“It’s a rock concert for people who don’t go to rock concerts anymore.”
Kevin Casey is the Music Director of the touring production of Mamma Mia!, currently ensconced at the National Theatre for a week-long engagement which will end on Sunday. Casey spoke to me last week from Philadelphia, where I was expecting that he would talk about how much fun audiences have at the musical that has been running on Broadway since 2001. (Currently it is the ninth longest-running show in Broadway history.) It’s in its 15th year in London and has sold more than 54 million tickets in 35 countries around the world. But what surprised me was learning how much fun the Music Director is having on the tour: “This one’s going to be tough to beat.”
“I’m a novice interviewee, I’m not a pro at this,” Casey told me, explaining that usually it’s the actors that journalists want to talk with. We began by talking about his background. I was interested in how somebody ends up with a gig like this. Does he consider himself a theatre person, or is he a musician who found theatre work? Casey explained that he began as a musician, but he’s been doing theatre tours since 2001.
Born in Jacksonville, FL, while his father was in the Navy, Casey lived on bases for his first eight years. When his dad retired, the family settled in Huntington Beach, CA. His mom got him going to piano lessons as a child. His brother and sister eventually lost interest and quit, but he continued to study music. He performed in the show choir and as an accompanist in high school. His parents were not musicians, but “music fans,” and they took him to a lot of musicals. When his parents saw A Chorus Line, they were so enthused that they saw the show again the next night and took the kids with them.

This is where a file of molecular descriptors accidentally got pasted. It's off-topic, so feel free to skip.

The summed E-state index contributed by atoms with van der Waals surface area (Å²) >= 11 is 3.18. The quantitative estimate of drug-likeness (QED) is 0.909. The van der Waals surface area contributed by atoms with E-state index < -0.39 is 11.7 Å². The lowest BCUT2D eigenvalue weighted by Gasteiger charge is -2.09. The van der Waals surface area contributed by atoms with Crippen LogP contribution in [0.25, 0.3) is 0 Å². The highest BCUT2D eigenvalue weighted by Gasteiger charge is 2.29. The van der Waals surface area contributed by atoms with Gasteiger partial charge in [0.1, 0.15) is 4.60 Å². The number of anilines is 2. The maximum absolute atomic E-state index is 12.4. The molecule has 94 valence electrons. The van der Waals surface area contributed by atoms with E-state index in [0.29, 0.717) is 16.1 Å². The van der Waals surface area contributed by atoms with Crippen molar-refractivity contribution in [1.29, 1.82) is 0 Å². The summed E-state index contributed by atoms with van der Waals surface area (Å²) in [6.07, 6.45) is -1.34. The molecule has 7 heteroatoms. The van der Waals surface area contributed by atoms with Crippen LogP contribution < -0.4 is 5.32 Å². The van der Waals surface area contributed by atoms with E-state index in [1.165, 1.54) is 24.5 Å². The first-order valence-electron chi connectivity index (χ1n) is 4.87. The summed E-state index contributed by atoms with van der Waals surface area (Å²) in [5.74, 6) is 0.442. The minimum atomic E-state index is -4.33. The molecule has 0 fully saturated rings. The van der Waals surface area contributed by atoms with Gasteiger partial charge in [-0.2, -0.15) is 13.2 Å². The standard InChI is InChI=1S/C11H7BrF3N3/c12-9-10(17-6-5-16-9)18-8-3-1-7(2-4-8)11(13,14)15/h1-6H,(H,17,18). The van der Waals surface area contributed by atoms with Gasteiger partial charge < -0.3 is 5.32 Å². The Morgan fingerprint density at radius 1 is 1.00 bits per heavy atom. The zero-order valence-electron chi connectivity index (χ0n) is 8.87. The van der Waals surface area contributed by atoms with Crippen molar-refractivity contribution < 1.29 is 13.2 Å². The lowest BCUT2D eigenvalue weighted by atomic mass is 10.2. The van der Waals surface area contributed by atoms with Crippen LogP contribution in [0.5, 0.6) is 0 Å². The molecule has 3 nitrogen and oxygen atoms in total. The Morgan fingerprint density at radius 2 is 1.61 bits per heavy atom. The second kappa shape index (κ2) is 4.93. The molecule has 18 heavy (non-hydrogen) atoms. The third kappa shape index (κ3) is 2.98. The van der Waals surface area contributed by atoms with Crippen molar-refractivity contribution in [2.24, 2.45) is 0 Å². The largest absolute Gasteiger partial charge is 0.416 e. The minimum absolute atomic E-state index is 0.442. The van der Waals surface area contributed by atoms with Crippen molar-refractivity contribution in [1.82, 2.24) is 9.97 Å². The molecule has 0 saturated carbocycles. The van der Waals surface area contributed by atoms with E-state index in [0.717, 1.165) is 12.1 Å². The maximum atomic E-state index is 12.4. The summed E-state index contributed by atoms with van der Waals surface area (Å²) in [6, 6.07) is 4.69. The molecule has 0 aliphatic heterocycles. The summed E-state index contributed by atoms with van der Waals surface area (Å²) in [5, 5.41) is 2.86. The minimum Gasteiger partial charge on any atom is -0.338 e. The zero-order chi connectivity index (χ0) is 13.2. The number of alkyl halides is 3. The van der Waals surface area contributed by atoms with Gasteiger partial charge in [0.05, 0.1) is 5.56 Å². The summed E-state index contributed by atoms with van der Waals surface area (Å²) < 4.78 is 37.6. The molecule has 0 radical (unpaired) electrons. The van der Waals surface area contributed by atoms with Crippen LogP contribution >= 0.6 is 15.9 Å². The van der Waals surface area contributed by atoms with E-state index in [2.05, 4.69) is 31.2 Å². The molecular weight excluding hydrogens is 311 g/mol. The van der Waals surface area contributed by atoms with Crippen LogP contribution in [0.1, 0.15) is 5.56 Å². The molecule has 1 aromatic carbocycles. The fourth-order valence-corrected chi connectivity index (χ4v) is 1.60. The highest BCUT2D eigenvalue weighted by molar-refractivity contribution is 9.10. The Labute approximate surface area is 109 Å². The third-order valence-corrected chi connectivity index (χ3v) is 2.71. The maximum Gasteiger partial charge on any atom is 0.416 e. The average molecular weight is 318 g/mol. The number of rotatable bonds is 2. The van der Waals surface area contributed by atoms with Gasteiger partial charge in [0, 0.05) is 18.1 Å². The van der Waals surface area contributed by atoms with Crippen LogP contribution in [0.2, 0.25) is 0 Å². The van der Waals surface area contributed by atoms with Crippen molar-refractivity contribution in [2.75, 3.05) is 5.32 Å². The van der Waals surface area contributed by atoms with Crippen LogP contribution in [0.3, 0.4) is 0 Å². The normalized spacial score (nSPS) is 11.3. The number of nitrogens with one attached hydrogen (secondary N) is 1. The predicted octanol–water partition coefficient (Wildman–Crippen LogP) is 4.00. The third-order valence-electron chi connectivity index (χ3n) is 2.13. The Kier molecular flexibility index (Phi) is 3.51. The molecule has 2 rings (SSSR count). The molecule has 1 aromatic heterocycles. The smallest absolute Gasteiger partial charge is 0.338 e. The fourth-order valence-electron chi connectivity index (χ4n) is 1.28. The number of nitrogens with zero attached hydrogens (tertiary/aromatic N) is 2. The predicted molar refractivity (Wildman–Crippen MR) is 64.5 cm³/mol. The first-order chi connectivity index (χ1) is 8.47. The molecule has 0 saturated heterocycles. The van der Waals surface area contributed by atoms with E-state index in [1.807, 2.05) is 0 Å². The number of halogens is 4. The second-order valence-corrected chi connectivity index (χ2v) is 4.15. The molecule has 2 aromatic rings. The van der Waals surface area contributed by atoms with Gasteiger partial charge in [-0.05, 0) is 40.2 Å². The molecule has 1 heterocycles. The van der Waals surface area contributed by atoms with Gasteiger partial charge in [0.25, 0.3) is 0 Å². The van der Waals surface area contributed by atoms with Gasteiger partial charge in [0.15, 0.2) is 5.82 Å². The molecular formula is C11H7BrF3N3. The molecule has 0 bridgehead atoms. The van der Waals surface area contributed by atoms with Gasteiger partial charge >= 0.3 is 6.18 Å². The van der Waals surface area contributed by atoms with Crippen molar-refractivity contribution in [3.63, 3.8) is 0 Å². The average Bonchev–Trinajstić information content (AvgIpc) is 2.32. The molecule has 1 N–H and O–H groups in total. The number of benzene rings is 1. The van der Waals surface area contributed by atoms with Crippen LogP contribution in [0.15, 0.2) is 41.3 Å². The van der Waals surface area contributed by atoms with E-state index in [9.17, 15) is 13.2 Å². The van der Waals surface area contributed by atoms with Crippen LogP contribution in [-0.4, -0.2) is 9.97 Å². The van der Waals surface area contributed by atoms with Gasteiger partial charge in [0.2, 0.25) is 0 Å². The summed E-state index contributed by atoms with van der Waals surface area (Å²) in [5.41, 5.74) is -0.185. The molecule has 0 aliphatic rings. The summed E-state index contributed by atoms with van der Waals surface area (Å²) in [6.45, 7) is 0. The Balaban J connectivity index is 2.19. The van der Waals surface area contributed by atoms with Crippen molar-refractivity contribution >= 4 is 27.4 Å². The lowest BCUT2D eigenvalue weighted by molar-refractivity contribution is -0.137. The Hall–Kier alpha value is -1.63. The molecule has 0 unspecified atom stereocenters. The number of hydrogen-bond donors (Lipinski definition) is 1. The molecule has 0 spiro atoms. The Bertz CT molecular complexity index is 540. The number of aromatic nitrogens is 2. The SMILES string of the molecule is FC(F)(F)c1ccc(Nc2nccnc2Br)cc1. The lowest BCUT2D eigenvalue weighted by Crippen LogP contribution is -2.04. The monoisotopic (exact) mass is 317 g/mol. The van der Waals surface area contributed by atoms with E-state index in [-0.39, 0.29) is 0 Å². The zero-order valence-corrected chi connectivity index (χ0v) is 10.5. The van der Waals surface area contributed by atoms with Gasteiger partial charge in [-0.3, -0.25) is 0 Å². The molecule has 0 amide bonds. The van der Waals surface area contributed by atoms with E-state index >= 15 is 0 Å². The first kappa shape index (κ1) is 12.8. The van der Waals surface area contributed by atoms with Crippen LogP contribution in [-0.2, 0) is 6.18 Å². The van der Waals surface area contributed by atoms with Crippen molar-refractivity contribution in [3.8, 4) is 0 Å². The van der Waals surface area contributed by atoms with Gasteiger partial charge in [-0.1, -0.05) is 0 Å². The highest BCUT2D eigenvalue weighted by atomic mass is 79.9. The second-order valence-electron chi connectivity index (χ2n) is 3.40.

It was while employed at an arts high school that Casey first worked on a musical. After ten years there, he booked his first job as a keyboard player for a tour of the Gershwin show Crazy for You. “I sort of fell into it.” The tour played one-night stands in small towns, but “it was a lot of fun. It’s a great show. And the smaller the town you play, the more excited they are to have you there.” Audience enthusiasm notwithstanding, he’s not sure that he’d want to go back to a schedule that rigorous.
More tours followed. Casey played keyboard and was assistant conductor for a tour of Titanic. (“I really liked it, but, unfortunately, audiences didn’t share my enthusiasm.”) His first tour as Music Director was Miss Saigon, which went from 2002 to 2005 and included a stop here at the Warner Theatre. He’s done Dirty Rotten Scoundrels, Oliver!, Spamalot, Tommy (in Japan), and, for the two years previous to Mamma Mia!, he did the musical version of Shrek, which he described as sort of “band camp,” since kids would come down to the pit and ask about the instruments the orchestra was using. And then along came Mamma Mia!